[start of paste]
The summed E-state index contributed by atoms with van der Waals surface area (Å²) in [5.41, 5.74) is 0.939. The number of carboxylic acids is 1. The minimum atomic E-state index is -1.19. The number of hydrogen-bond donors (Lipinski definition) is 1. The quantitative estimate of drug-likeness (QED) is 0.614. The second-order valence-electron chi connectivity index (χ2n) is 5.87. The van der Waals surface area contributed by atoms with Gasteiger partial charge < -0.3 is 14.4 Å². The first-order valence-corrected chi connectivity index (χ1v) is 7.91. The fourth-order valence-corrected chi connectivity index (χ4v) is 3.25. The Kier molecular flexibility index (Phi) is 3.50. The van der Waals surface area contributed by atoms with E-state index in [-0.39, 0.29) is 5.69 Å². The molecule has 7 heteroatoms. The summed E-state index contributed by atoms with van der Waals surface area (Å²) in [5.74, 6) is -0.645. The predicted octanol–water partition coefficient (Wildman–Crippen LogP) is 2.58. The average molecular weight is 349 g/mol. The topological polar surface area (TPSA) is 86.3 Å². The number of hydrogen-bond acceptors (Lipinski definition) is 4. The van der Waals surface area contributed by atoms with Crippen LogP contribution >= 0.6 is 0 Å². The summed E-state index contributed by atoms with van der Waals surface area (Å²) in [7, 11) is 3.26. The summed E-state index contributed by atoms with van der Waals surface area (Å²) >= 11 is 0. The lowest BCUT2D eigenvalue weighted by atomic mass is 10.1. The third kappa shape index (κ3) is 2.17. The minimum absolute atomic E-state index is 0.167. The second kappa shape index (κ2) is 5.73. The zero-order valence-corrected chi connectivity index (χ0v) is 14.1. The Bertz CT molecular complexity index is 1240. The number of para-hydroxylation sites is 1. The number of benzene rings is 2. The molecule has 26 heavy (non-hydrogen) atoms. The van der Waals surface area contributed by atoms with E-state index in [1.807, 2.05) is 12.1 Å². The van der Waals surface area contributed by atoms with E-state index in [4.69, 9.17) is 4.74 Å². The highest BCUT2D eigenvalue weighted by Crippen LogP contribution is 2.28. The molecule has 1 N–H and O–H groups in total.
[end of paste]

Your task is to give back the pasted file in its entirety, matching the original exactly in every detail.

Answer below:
The summed E-state index contributed by atoms with van der Waals surface area (Å²) in [5.41, 5.74) is 0.939. The number of carboxylic acids is 1. The minimum atomic E-state index is -1.19. The number of hydrogen-bond donors (Lipinski definition) is 1. The quantitative estimate of drug-likeness (QED) is 0.614. The second-order valence-electron chi connectivity index (χ2n) is 5.87. The van der Waals surface area contributed by atoms with Gasteiger partial charge < -0.3 is 14.4 Å². The first-order valence-corrected chi connectivity index (χ1v) is 7.91. The fourth-order valence-corrected chi connectivity index (χ4v) is 3.25. The Kier molecular flexibility index (Phi) is 3.50. The van der Waals surface area contributed by atoms with E-state index in [-0.39, 0.29) is 5.69 Å². The molecule has 7 heteroatoms. The summed E-state index contributed by atoms with van der Waals surface area (Å²) in [5.74, 6) is -0.645. The predicted octanol–water partition coefficient (Wildman–Crippen LogP) is 2.58. The average molecular weight is 349 g/mol. The topological polar surface area (TPSA) is 86.3 Å². The number of hydrogen-bond acceptors (Lipinski definition) is 4. The van der Waals surface area contributed by atoms with Crippen LogP contribution >= 0.6 is 0 Å². The summed E-state index contributed by atoms with van der Waals surface area (Å²) in [7, 11) is 3.26. The summed E-state index contributed by atoms with van der Waals surface area (Å²) >= 11 is 0. The lowest BCUT2D eigenvalue weighted by atomic mass is 10.1. The third kappa shape index (κ3) is 2.17. The minimum absolute atomic E-state index is 0.167. The second kappa shape index (κ2) is 5.73. The zero-order valence-corrected chi connectivity index (χ0v) is 14.1. The Bertz CT molecular complexity index is 1240. The number of para-hydroxylation sites is 1. The number of benzene rings is 2. The molecule has 26 heavy (non-hydrogen) atoms. The van der Waals surface area contributed by atoms with E-state index in [1.807, 2.05) is 12.1 Å². The van der Waals surface area contributed by atoms with E-state index in [4.69, 9.17) is 4.74 Å². The highest BCUT2D eigenvalue weighted by Crippen LogP contribution is 2.28. The molecule has 1 N–H and O–H groups in total.